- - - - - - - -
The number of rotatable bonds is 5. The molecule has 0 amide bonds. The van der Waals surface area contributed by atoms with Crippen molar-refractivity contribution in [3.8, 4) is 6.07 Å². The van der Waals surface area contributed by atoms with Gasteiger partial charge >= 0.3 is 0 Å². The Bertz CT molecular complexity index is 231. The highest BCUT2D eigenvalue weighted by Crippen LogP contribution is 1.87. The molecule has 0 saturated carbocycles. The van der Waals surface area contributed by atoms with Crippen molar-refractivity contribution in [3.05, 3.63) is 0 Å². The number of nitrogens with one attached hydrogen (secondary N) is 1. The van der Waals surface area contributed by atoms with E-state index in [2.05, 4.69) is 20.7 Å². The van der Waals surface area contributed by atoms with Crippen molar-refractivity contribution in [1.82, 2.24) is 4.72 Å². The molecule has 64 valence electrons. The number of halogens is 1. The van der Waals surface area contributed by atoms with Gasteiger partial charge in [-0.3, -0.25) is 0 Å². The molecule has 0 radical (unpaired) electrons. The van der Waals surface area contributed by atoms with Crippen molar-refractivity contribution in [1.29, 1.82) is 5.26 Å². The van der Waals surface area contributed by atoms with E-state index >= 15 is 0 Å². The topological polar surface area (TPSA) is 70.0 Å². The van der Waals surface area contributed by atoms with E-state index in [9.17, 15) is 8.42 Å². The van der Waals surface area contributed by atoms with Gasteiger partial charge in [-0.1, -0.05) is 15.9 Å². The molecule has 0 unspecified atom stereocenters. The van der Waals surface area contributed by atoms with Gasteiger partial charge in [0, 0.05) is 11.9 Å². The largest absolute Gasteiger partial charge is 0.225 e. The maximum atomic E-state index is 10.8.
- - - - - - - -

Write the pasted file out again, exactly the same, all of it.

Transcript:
The number of rotatable bonds is 5. The molecule has 0 amide bonds. The van der Waals surface area contributed by atoms with Crippen molar-refractivity contribution in [3.8, 4) is 6.07 Å². The van der Waals surface area contributed by atoms with Gasteiger partial charge >= 0.3 is 0 Å². The Bertz CT molecular complexity index is 231. The highest BCUT2D eigenvalue weighted by Crippen LogP contribution is 1.87. The molecule has 0 saturated carbocycles. The van der Waals surface area contributed by atoms with Crippen molar-refractivity contribution in [3.05, 3.63) is 0 Å². The number of nitrogens with one attached hydrogen (secondary N) is 1. The van der Waals surface area contributed by atoms with E-state index in [2.05, 4.69) is 20.7 Å². The van der Waals surface area contributed by atoms with Crippen molar-refractivity contribution in [1.82, 2.24) is 4.72 Å². The molecule has 64 valence electrons. The number of halogens is 1. The van der Waals surface area contributed by atoms with Gasteiger partial charge in [-0.3, -0.25) is 0 Å². The molecule has 0 radical (unpaired) electrons. The van der Waals surface area contributed by atoms with Crippen molar-refractivity contribution in [1.29, 1.82) is 5.26 Å². The van der Waals surface area contributed by atoms with E-state index >= 15 is 0 Å². The topological polar surface area (TPSA) is 70.0 Å². The van der Waals surface area contributed by atoms with E-state index in [9.17, 15) is 8.42 Å². The van der Waals surface area contributed by atoms with Gasteiger partial charge in [-0.1, -0.05) is 15.9 Å². The molecule has 0 unspecified atom stereocenters. The van der Waals surface area contributed by atoms with Gasteiger partial charge in [0, 0.05) is 11.9 Å². The largest absolute Gasteiger partial charge is 0.225 e. The maximum atomic E-state index is 10.8.